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I just got asked not to walk on a seemingly public sidewalk. Being as sensitive as I am it upset me a great deal. I would like to know how to find out who owns the apartments I was walking by and who to contact to force him to post a no trespassing sign if he indeed has the right to not let anyone walk on that sidewalk?

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    More likely than not, it wasn't theirs and/or it was a public space anyway. – Nij Jun 2 '18 at 23:33
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    Were you within an apartment complex? If there was a street next to the sidewalk, is it a public street? – mkennedy Jun 3 '18 at 2:45
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I don't think there is any way to force a person to post a no-trespassing sign, but you might motivate them. Trespassing laws are state-specific, for example in Washington the law is RCW 9A.52.080, and if you violate the law, it is a misdemeanor. If you are prosecuted, RCW 9A.52.090 provides a defense if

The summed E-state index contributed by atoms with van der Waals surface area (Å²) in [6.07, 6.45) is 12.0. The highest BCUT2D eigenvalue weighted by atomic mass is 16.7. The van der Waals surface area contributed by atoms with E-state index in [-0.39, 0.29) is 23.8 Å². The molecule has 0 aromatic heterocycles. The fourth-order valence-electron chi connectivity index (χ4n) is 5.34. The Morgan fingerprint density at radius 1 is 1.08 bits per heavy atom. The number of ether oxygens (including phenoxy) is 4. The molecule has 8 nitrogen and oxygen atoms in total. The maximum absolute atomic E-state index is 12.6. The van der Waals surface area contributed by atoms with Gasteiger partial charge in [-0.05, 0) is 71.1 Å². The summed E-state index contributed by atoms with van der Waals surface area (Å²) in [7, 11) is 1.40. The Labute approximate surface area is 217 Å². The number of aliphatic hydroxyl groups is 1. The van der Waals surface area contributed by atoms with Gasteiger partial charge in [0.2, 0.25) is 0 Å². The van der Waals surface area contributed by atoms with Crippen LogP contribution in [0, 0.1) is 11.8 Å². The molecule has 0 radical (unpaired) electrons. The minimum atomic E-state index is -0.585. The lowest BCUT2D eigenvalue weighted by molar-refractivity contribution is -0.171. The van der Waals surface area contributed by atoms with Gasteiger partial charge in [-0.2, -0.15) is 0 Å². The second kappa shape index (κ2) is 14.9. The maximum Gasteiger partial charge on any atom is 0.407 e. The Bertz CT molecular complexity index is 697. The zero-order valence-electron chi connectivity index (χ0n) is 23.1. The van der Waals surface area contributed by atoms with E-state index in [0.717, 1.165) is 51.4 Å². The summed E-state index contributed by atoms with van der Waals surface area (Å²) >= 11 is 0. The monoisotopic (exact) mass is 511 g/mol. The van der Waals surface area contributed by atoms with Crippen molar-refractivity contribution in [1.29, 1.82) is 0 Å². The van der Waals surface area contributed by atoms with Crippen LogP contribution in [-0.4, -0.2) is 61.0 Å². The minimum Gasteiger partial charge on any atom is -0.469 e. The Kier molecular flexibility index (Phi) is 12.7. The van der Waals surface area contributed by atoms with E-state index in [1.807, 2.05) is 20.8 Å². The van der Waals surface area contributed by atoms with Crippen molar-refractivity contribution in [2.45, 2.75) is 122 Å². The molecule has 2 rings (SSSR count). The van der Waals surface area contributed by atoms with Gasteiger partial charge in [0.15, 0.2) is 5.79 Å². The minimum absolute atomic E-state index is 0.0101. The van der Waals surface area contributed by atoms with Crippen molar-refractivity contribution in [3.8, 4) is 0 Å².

(2) The premises were at the time open to members of the public and the actor complied with all lawful conditions imposed on access to or remaining in the premises; or (3) The actor reasonably believed that the owner of the premises, or other person empowered to license access thereto, would have licensed him or her to enter or remain;

If it is reasonable to believe that the sidewalk is public then it is reasonable to believe that you are licensed to remain on the premises (the sidewalk).

A sign makes is clear that there is no permission to be be on the sidewalk. There are other indications, such as being behind a fence – also, being told that you are trespassing. If you reasonably believe that you have been told by the owner or person authorized by the owner, then the reasonable belief defense is not available. So the question is whether you have a reason to think that the person telling you this has authority.

You may be able to determine who owns the property by checking the assessor's office for the address, which may reveal a name and mailing address of the owner. You might inquire at the office, if there is an office. If the person in the office tells you not to trespass, they you would reasonably conclude that you have officially been put on notice.

There are at least 49 other versions of this scenario.

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